What's the difference between Gadox and Csl?
Digital Radiography (DR) frequently uses Flat Panel Detectors (FPD). Inside these detectors is a layer of material known as a scintillator. Scintillators, which turn x-rays into light, were once referred to as “screens” when they were in film cassettes. The basic concept is still the same. However, digital x-ray requires much brighter light than that you get with cassette screens, and the materials used are not the same. In digital x-ray, the two materials used are Cesium Iodide (CsI) and Gadolinium Oxide. (GadOx).
Our panel produced by scintillator as above.
Panels comprised of CsI typically yield more detailed, higher resolution images. These panels also have better light output. Since CsI panels are more sensitive to dose levels, there’s typically a reduced radiation dose of about 10% or so between CsI and GadOx.
As photo, CsI panel absorbed the X ray power strength better than Gadox. Left is Gadox. Right is CsI.
GadOx, on the other hand, which is great as a scintillator in panels for certain applications, also produces high image quality. However, when compared to CsI by a trained eye, a difference can be seen between the two compounds. One factor in which GadOx does beat CsI is in cost, as GadOx FPDs come with a lower price tag.
While GadOx seems appears to be a worthy opponent, it’s clear that CsI is the preferable of the two compounds. In fact, some argue that CsI is the highest level of technology used to reduce the radiation dose required for each x-ray shot while also achieving clean, higher resolution images.
Whether you go with a detector using CsI or GadOx, the following fast facts are good to know:
1. Thicker scintillator layers increase the amount of x-ray conversion to visible light, which leads to good absorption efficiency.
2. Thick layers of scintillators increase the amount of scatter, which decreases contrast.3. Thin scintillators have lower absorption efficiency but better spatial resolution.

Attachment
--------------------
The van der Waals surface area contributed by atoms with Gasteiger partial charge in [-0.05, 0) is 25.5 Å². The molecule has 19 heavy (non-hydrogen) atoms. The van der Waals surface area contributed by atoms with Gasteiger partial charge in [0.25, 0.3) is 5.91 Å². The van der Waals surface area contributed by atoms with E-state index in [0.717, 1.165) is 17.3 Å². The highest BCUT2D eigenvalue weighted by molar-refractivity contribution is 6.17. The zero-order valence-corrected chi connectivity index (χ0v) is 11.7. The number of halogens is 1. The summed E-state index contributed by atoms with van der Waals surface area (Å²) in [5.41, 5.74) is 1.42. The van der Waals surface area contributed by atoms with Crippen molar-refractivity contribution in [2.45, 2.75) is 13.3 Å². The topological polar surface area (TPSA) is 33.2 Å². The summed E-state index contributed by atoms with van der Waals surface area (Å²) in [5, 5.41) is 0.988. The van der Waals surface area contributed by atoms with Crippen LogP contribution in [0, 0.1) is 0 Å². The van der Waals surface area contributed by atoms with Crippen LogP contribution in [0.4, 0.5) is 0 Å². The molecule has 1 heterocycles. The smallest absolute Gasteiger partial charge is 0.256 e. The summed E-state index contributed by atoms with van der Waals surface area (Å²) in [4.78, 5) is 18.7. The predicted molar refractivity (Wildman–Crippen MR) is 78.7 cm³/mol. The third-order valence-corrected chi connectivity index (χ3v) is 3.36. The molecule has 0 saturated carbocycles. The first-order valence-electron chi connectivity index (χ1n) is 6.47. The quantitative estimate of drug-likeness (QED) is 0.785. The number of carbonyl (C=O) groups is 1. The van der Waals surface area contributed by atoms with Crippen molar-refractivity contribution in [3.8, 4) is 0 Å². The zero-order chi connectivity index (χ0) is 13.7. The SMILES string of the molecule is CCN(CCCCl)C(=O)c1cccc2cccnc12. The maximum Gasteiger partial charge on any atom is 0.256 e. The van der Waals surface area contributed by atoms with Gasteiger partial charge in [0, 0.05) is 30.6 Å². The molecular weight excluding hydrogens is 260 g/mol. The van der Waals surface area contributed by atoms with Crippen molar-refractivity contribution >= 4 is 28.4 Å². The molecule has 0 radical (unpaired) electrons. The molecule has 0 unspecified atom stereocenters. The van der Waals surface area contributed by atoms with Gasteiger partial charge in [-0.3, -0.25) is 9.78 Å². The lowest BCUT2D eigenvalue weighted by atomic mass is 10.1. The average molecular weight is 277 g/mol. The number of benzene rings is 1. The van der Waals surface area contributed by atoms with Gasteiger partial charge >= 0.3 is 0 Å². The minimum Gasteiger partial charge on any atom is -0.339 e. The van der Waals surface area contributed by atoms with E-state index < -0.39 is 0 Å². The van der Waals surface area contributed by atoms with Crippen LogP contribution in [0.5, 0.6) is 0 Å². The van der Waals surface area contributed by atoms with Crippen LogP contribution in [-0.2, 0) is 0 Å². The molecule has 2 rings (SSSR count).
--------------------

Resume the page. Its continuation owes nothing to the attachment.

Gadox DR Panels and Cesium DR Panels
Capturing an image with a CsI panel requires a radiation dose approximately 10% lower than capturing an image with Gadox. A lower dose is a lower dose and, therefore, advantageous. The first advantage that the CsI panel brings to the table is a lower radiation dose, compared to many other types of radiography technology (including the Gadox plate). This is particularly advantageous in larger facility settings, such as hospitals, orthopedic group or urgent care clinics, where larger numbers of images must be taken in a series, and patient volume may be high.
CsI panels also have slightly better image quality than Gadox panels. The CsI panel is going to provide the superior resolution and image quality often required by hospital doctors and orthopedic surgeons.
This is a category where Gadox panels come out on top. Currently, Gadox panels cost around 20-30% less than CsI panels. This can, of course, be attributed to its disadvantages in other areas. If you’re interested in a slightly lower radiation dose, better image quality, and understand the advantages of spending a little more money on your initial investment, the CsI is the device that will be more likely to suit your needs.
Contact us now and let someone from our sales team assist you in finding the perfect solution for your facility http://nmi-dr.com/contact_us.php